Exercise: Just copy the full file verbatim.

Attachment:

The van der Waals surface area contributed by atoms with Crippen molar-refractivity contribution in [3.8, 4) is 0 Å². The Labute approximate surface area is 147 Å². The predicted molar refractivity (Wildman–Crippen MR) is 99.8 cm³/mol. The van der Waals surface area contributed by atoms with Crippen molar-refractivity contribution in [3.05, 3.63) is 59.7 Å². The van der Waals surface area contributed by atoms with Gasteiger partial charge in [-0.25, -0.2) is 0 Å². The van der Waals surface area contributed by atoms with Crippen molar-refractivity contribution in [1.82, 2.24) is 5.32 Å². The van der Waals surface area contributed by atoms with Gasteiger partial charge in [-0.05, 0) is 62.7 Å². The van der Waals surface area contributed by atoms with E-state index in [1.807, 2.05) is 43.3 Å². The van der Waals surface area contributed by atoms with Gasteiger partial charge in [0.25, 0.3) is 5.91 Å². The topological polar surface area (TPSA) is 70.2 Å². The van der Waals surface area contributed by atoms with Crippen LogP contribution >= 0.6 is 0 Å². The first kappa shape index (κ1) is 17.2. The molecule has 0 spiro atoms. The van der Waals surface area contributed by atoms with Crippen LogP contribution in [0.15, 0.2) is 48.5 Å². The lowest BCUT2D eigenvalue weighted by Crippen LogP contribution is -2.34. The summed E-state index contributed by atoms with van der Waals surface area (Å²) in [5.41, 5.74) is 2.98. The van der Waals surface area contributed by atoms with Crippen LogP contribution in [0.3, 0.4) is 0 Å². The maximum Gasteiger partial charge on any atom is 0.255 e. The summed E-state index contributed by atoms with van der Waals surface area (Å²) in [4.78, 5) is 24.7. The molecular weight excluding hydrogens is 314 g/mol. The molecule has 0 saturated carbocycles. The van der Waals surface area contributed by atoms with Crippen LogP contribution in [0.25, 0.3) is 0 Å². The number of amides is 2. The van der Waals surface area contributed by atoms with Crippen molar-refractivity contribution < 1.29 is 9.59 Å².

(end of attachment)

The van der Waals surface area contributed by atoms with Crippen molar-refractivity contribution in [3.8, 4) is 0 Å². The Labute approximate surface area is 147 Å². The predicted molar refractivity (Wildman–Crippen MR) is 99.8 cm³/mol. The van der Waals surface area contributed by atoms with Crippen molar-refractivity contribution in [3.05, 3.63) is 59.7 Å². The van der Waals surface area contributed by atoms with Gasteiger partial charge in [-0.25, -0.2) is 0 Å². The van der Waals surface area contributed by atoms with Crippen molar-refractivity contribution in [1.82, 2.24) is 5.32 Å². The van der Waals surface area contributed by atoms with Gasteiger partial charge in [-0.05, 0) is 62.7 Å². The van der Waals surface area contributed by atoms with E-state index in [1.807, 2.05) is 43.3 Å². The van der Waals surface area contributed by atoms with Gasteiger partial charge in [0.25, 0.3) is 5.91 Å². The topological polar surface area (TPSA) is 70.2 Å². The van der Waals surface area contributed by atoms with Crippen LogP contribution >= 0.6 is 0 Å². The first kappa shape index (κ1) is 17.2. The molecule has 0 spiro atoms. The van der Waals surface area contributed by atoms with Crippen LogP contribution in [0.15, 0.2) is 48.5 Å². The lowest BCUT2D eigenvalue weighted by Crippen LogP contribution is -2.34. The summed E-state index contributed by atoms with van der Waals surface area (Å²) in [5.41, 5.74) is 2.98. The van der Waals surface area contributed by atoms with Crippen LogP contribution in [0.3, 0.4) is 0 Å². The maximum Gasteiger partial charge on any atom is 0.255 e. The summed E-state index contributed by atoms with van der Waals surface area (Å²) in [4.78, 5) is 24.7. The molecular weight excluding hydrogens is 314 g/mol. The molecule has 0 saturated carbocycles. The van der Waals surface area contributed by atoms with Crippen LogP contribution in [0.25, 0.3) is 0 Å². The number of amides is 2. The van der Waals surface area contributed by atoms with Crippen molar-refractivity contribution < 1.29 is 9.59 Å².